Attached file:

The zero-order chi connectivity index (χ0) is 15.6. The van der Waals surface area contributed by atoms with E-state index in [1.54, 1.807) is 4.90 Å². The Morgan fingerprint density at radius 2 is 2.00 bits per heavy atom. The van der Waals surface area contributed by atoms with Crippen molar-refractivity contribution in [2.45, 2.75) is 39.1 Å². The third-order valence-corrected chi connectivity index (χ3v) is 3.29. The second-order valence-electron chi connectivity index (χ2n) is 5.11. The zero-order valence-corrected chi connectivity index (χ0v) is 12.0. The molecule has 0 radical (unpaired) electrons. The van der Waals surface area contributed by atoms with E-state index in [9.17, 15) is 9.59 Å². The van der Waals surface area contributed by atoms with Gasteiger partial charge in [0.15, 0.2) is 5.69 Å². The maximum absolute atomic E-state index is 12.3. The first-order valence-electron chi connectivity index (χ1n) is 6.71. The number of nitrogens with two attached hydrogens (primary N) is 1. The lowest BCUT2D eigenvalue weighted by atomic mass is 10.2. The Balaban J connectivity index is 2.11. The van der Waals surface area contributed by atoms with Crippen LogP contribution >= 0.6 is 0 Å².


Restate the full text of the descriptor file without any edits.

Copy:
The zero-order chi connectivity index (χ0) is 15.6. The van der Waals surface area contributed by atoms with E-state index in [1.54, 1.807) is 4.90 Å². The Morgan fingerprint density at radius 2 is 2.00 bits per heavy atom. The van der Waals surface area contributed by atoms with Crippen molar-refractivity contribution in [2.45, 2.75) is 39.1 Å². The third-order valence-corrected chi connectivity index (χ3v) is 3.29. The second-order valence-electron chi connectivity index (χ2n) is 5.11. The zero-order valence-corrected chi connectivity index (χ0v) is 12.0. The molecule has 0 radical (unpaired) electrons. The van der Waals surface area contributed by atoms with E-state index in [9.17, 15) is 9.59 Å². The van der Waals surface area contributed by atoms with Gasteiger partial charge in [0.15, 0.2) is 5.69 Å². The maximum absolute atomic E-state index is 12.3. The first-order valence-electron chi connectivity index (χ1n) is 6.71. The number of nitrogens with two attached hydrogens (primary N) is 1. The lowest BCUT2D eigenvalue weighted by atomic mass is 10.2. The Balaban J connectivity index is 2.11. The van der Waals surface area contributed by atoms with Crippen LogP contribution >= 0.6 is 0 Å².